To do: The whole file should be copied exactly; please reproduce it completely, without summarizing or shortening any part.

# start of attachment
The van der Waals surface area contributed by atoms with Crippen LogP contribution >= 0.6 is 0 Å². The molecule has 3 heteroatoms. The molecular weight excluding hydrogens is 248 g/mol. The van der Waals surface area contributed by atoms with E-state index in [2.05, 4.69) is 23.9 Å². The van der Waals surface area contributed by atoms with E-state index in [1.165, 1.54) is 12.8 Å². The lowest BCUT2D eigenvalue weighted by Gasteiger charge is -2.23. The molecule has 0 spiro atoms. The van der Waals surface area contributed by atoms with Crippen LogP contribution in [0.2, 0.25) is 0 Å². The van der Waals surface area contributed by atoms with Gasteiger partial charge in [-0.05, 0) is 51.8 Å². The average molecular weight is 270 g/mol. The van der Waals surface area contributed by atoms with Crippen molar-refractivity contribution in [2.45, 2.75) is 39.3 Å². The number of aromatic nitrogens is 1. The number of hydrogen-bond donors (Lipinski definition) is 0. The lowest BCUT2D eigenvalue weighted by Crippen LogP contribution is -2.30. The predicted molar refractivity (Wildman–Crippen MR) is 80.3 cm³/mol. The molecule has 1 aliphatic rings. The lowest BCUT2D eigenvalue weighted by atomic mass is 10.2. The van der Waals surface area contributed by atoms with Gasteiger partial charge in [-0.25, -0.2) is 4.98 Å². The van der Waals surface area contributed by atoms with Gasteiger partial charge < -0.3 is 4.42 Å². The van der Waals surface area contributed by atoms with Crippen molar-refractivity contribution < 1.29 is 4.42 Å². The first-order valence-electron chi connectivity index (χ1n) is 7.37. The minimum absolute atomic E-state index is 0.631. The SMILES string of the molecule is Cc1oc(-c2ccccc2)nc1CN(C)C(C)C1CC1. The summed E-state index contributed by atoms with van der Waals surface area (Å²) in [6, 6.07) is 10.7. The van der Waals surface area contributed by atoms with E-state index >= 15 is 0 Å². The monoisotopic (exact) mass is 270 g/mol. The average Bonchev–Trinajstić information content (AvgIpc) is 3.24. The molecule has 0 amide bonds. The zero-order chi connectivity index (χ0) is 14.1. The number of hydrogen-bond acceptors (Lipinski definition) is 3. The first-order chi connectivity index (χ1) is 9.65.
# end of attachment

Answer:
The van der Waals surface area contributed by atoms with Crippen LogP contribution >= 0.6 is 0 Å². The molecule has 3 heteroatoms. The molecular weight excluding hydrogens is 248 g/mol. The van der Waals surface area contributed by atoms with E-state index in [2.05, 4.69) is 23.9 Å². The van der Waals surface area contributed by atoms with E-state index in [1.165, 1.54) is 12.8 Å². The lowest BCUT2D eigenvalue weighted by Gasteiger charge is -2.23. The molecule has 0 spiro atoms. The van der Waals surface area contributed by atoms with Crippen LogP contribution in [0.2, 0.25) is 0 Å². The van der Waals surface area contributed by atoms with Gasteiger partial charge in [-0.05, 0) is 51.8 Å². The average molecular weight is 270 g/mol. The van der Waals surface area contributed by atoms with Crippen molar-refractivity contribution in [2.45, 2.75) is 39.3 Å². The number of aromatic nitrogens is 1. The number of hydrogen-bond donors (Lipinski definition) is 0. The lowest BCUT2D eigenvalue weighted by Crippen LogP contribution is -2.30. The predicted molar refractivity (Wildman–Crippen MR) is 80.3 cm³/mol. The molecule has 1 aliphatic rings. The lowest BCUT2D eigenvalue weighted by atomic mass is 10.2. The van der Waals surface area contributed by atoms with Gasteiger partial charge in [-0.25, -0.2) is 4.98 Å². The van der Waals surface area contributed by atoms with Gasteiger partial charge < -0.3 is 4.42 Å². The van der Waals surface area contributed by atoms with Crippen molar-refractivity contribution < 1.29 is 4.42 Å². The first-order valence-electron chi connectivity index (χ1n) is 7.37. The minimum absolute atomic E-state index is 0.631. The SMILES string of the molecule is Cc1oc(-c2ccccc2)nc1CN(C)C(C)C1CC1. The summed E-state index contributed by atoms with van der Waals surface area (Å²) in [6, 6.07) is 10.7. The van der Waals surface area contributed by atoms with E-state index >= 15 is 0 Å². The monoisotopic (exact) mass is 270 g/mol. The average Bonchev–Trinajstić information content (AvgIpc) is 3.24. The molecule has 0 amide bonds. The zero-order chi connectivity index (χ0) is 14.1. The number of hydrogen-bond acceptors (Lipinski definition) is 3. The first-order chi connectivity index (χ1) is 9.65.